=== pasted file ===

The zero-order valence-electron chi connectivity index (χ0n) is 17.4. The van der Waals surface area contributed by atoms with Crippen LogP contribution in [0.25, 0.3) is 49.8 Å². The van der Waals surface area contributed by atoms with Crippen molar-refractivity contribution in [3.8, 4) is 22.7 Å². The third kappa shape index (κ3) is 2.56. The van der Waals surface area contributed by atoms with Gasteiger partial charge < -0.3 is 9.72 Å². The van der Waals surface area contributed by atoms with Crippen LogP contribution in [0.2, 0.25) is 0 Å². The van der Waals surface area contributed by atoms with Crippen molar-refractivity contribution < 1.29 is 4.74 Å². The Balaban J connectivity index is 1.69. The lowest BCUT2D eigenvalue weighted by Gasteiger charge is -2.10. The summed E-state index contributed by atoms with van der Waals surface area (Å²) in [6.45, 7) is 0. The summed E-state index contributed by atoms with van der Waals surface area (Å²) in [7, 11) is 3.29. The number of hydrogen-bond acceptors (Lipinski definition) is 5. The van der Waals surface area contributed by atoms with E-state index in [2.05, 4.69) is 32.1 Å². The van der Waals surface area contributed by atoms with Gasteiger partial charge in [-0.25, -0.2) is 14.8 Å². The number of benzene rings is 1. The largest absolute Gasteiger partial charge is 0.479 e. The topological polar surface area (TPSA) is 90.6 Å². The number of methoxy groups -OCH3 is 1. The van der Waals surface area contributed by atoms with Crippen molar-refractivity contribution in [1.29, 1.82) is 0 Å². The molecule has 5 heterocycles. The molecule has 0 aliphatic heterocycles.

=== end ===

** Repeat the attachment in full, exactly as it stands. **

The zero-order valence-electron chi connectivity index (χ0n) is 17.4. The van der Waals surface area contributed by atoms with Crippen LogP contribution in [0.25, 0.3) is 49.8 Å². The van der Waals surface area contributed by atoms with Crippen molar-refractivity contribution in [3.8, 4) is 22.7 Å². The third kappa shape index (κ3) is 2.56. The van der Waals surface area contributed by atoms with Gasteiger partial charge < -0.3 is 9.72 Å². The van der Waals surface area contributed by atoms with Crippen LogP contribution in [0.2, 0.25) is 0 Å². The van der Waals surface area contributed by atoms with Crippen molar-refractivity contribution < 1.29 is 4.74 Å². The Balaban J connectivity index is 1.69. The lowest BCUT2D eigenvalue weighted by Gasteiger charge is -2.10. The summed E-state index contributed by atoms with van der Waals surface area (Å²) in [6.45, 7) is 0. The summed E-state index contributed by atoms with van der Waals surface area (Å²) in [7, 11) is 3.29. The number of hydrogen-bond acceptors (Lipinski definition) is 5. The van der Waals surface area contributed by atoms with E-state index in [2.05, 4.69) is 32.1 Å². The van der Waals surface area contributed by atoms with Gasteiger partial charge in [-0.25, -0.2) is 14.8 Å². The number of benzene rings is 1. The largest absolute Gasteiger partial charge is 0.479 e. The topological polar surface area (TPSA) is 90.6 Å². The number of methoxy groups -OCH3 is 1. The van der Waals surface area contributed by atoms with Crippen molar-refractivity contribution in [1.29, 1.82) is 0 Å². The molecule has 5 heterocycles. The molecule has 0 aliphatic heterocycles.